• GBP: UK labor market continues to rebound but slack remains - UK labor market shows continued signs of a strong rebound in the three months to July with LFS employment printing at 183k (Consensus 199k, Citi 147k) and is now only down 750k from pre-pandemic levels. Labor demand remains very strong in the three months to August with vacancies on a three-month basis above 1 million for the first time on record. Meanwhile, LFS unemployment prints in line with consensus at 4.6% (Consensus 4.6%, Citi 4.5%) but broader measures of labor market slack remain elevated, with inactivity still 600k above Jan-20 levels. Alongside higher headline unemployment and higher rates of inactivity, recent BICs data suggest around 1.3 million workers remained at least partially furloughed in the month of August. As a result, Citi analysts think any narrative of a full ‘employment recovery’ should be treated with caution for now.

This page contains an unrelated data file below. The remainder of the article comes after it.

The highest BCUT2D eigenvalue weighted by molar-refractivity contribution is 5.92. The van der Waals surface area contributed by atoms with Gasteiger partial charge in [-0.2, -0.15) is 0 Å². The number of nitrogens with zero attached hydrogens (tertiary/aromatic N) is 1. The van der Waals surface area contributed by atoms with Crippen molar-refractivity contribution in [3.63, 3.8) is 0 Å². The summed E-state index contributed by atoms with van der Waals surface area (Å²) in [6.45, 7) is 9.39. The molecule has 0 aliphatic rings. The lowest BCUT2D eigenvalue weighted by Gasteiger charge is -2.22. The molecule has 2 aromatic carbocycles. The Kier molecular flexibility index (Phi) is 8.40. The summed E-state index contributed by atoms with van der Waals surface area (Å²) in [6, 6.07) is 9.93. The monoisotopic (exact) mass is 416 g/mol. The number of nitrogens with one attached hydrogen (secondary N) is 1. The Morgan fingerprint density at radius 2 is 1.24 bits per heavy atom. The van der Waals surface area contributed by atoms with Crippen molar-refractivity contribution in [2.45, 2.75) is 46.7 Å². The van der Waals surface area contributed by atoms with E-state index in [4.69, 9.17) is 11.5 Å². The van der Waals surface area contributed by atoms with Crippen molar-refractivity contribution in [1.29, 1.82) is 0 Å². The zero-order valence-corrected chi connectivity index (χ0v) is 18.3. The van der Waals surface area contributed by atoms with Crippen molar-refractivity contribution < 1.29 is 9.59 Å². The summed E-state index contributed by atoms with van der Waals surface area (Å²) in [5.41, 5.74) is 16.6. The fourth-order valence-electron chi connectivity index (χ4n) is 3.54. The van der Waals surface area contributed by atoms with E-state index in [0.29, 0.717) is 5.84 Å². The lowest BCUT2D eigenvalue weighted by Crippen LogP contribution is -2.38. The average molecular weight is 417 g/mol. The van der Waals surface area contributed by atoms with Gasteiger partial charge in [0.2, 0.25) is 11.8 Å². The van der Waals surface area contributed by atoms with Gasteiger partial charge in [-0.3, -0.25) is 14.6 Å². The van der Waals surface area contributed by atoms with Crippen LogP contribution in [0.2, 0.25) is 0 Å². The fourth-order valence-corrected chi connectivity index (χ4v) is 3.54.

• AUD: Business conditions have held up in August despite the lockdowns; all eyes set on reopening - despite ongoing lockdowns, Australian business confidence and conditions improve. At -5 points, business confidence remains in negative territory but the August result is a small gain on July’s -7 points due to an accelerated vaccine rollout. Meanwhile, business conditions expand from +10 to +14 points. The result is encouraging with confidence and measures of business conditions far better than during the peak lockdown period last year. However, near-term indicators for employment weaken, easing from 11 to 9 points. Keep an eye on inflation - debate around inflation has subsided following the lockdowns across Q3 and unlikely to return this year. However, if inflation pressures do arise in the near-term, it will likely be in the form of supply-side issues that have been prevalent globally. Overall, despite the drop in economic activity, inflation risks remain skewed to the upside.    


Week Ahead